Can cats catch kennel cough from dogs? Kennel cough is a highly contagious respiratory disease that affects dogs and cats. It’s caused by an infection of the upper respiratory tract. It can affect both young and old animals, but it can be especially dangerous for puppies and kittens. If your dog or cat gets this illness, they may experience coughing, sneezing, runny noses, fever, lack of appetite, lethargy, and even death.
The good news is that kennel cough isn’t too difficult to prevent. There are several steps you can take to help protect your pet from getting the disease in the first place:
Kennel Cough in Cats
Several different viruses and bacteria cause a condition called kennel cough.
Still, in cats, it tends to be caused by a bacteria called Bordetella bronchiseptica, which is related to the bacteria that causes whooping cough in humans.
This bacteria is spread in saliva, nasal secretions, and droplets from infected animals.
These droplets can quickly spread through close contact; this explains why kennel cough outbreaks are most common when dogs or puppies are boarded together at dog day care centers or pet boarding facilities.
The disease has earned its name because it spreads through large gatherings of dogs, such as dog shows or obedience trials where they may share crates and cages for days on end without being adequately cleaned between uses.
Is Kennel Cough Contagious to Cats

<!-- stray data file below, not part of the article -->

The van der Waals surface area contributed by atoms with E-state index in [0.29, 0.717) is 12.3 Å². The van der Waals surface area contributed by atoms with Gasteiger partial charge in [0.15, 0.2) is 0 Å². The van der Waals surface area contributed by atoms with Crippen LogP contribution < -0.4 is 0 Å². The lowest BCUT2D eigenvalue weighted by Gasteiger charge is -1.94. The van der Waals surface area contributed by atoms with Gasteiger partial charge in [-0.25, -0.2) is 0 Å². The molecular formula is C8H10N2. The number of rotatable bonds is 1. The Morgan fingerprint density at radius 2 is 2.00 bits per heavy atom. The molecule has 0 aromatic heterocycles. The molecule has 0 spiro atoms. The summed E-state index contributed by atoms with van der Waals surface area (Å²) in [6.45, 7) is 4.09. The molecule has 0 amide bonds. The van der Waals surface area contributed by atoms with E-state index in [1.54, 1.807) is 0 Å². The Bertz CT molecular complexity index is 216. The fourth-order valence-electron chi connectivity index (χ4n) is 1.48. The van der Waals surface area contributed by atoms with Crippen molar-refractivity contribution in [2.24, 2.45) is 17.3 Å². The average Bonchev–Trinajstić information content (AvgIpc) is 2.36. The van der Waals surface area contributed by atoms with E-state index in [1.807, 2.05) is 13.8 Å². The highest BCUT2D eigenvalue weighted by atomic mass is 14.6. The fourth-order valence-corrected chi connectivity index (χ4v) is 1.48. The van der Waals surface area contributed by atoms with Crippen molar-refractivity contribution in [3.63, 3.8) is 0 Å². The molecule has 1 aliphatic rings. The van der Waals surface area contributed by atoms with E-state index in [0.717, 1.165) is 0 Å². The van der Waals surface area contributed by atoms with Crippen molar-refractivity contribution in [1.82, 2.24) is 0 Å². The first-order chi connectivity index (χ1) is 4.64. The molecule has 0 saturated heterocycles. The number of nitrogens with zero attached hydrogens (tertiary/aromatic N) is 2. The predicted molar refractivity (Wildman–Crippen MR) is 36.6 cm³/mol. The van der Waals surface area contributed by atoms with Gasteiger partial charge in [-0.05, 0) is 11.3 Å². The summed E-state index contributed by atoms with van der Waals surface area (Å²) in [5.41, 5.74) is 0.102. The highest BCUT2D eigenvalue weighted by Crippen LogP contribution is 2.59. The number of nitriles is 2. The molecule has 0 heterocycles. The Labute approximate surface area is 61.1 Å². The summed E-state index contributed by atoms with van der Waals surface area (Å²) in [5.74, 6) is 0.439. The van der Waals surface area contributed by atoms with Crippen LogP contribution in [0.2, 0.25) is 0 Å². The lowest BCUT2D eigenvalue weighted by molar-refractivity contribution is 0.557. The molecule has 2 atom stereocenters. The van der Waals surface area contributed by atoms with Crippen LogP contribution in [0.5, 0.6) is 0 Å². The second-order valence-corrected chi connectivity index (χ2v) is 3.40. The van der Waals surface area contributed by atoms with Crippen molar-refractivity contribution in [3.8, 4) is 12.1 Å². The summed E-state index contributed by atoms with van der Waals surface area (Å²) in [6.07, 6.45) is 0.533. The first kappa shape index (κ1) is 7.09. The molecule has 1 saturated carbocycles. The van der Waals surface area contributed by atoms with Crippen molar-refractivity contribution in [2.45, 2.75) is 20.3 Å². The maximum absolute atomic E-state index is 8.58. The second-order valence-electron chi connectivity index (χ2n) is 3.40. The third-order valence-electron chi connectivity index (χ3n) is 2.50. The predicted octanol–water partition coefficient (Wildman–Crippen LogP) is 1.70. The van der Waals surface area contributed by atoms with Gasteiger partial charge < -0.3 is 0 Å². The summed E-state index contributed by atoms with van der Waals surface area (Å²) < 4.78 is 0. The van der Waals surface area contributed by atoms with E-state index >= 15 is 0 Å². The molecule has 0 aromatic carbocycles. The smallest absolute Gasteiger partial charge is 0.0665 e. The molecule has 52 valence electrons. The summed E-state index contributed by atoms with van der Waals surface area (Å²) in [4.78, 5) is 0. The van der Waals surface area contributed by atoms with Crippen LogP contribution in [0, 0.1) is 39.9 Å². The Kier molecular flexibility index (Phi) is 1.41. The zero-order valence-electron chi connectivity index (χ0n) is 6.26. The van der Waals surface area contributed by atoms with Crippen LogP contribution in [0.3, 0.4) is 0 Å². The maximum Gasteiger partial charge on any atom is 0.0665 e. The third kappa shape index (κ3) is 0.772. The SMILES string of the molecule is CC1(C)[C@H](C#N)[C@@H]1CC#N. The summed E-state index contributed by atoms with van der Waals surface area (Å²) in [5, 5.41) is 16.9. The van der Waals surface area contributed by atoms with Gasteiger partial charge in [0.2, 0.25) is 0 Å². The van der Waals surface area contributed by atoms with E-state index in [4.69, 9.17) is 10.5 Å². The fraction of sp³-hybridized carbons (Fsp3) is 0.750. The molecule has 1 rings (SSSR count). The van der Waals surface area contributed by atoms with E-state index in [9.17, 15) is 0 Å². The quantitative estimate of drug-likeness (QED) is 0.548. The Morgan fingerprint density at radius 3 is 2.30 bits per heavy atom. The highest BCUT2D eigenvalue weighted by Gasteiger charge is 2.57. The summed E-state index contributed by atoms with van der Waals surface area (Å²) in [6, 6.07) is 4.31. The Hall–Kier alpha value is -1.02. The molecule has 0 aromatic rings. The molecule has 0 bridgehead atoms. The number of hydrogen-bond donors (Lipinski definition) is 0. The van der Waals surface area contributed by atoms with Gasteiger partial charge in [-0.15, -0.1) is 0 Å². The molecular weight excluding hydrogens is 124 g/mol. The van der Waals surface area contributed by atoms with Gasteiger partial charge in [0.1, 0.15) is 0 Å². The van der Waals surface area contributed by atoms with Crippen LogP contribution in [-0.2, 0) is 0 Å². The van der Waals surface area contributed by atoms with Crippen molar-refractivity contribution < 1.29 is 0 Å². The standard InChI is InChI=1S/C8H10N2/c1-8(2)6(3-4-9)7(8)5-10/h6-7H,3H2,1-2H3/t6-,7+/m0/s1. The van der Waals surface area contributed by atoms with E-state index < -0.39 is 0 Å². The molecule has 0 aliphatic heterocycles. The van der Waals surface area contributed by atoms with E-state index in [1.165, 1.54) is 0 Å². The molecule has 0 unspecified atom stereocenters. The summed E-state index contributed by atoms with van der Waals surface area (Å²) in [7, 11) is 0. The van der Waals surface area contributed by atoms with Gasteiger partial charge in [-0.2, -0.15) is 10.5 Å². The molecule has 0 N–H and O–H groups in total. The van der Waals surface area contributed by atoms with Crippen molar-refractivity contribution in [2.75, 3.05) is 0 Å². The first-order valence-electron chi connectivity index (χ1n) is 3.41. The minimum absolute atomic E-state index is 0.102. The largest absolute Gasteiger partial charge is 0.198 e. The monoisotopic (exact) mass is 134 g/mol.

While your cat may be more likely to catch a cold than kennel cough, the truth is that coughing is quite unusual in cats.
Sneezing and discharge from the eyes and nose are much more common symptoms of an infection.
Kennel cough (or canine infectious tracheobronchitis) is a respiratory disease caused by certain types of bacteria or viruses that can affect dogs, birds, and humans.
Parasitic infections also have similar signs like sneezing, discharge from the eyes and nose, and coughing.
Some other causes include:
- feline herpesvirus-1
- feline leukemia virus
- Bordetella bronchiseptica
- FIP virus (feline infectious peritonitis)
- cancerous tumors in the nasal cavity or throat region (nasal squamous cell carcinoma )
- upper respiratory tract infections such as bacterial pneumonia or fungal infections.
Treatment for these conditions will vary.
Can Cats Get Kennel Cough?
Coughing is a common symptom of kennel cough, and your cat may also mouth breathe or make other unusual noises.
Parasites in the digestive tract can sometimes cause coughing as well, so you should have your vet examine your cat thoroughly to rule out any underlying causes for this behavior.
The most common culprits are feline herpes virus (FHV-1) and Chlamydophila felis (formerly known as FHV-2), which both infect the upper respiratory system but are spread differently from Bordetella bronchiseptica bacteria.
Both viruses cause chronic infections that last throughout a cat’s life; they do not respond to antibiotics and will continue spreading in an affected household despite treatment with antiviral drugs such as acyclovir or valacyclovir.
The best way to manage these conditions is through vaccination, which helps protect cats against respiratory diseases by boosting their immune systems with harmless proteins from the infectious agents responsible for them.
Can a Dog Get Kennel Cough From a Cat?
Can a dog get kennel cough from a cat? The short answer is “no,” because cats do not carry the bacteria (Bordetella bronchiseptica) that causes this disease.
In addition, there is very little evidence to demonstrate the spread of kennel cough from dogs to cats, and although it is possible, it is unlikely.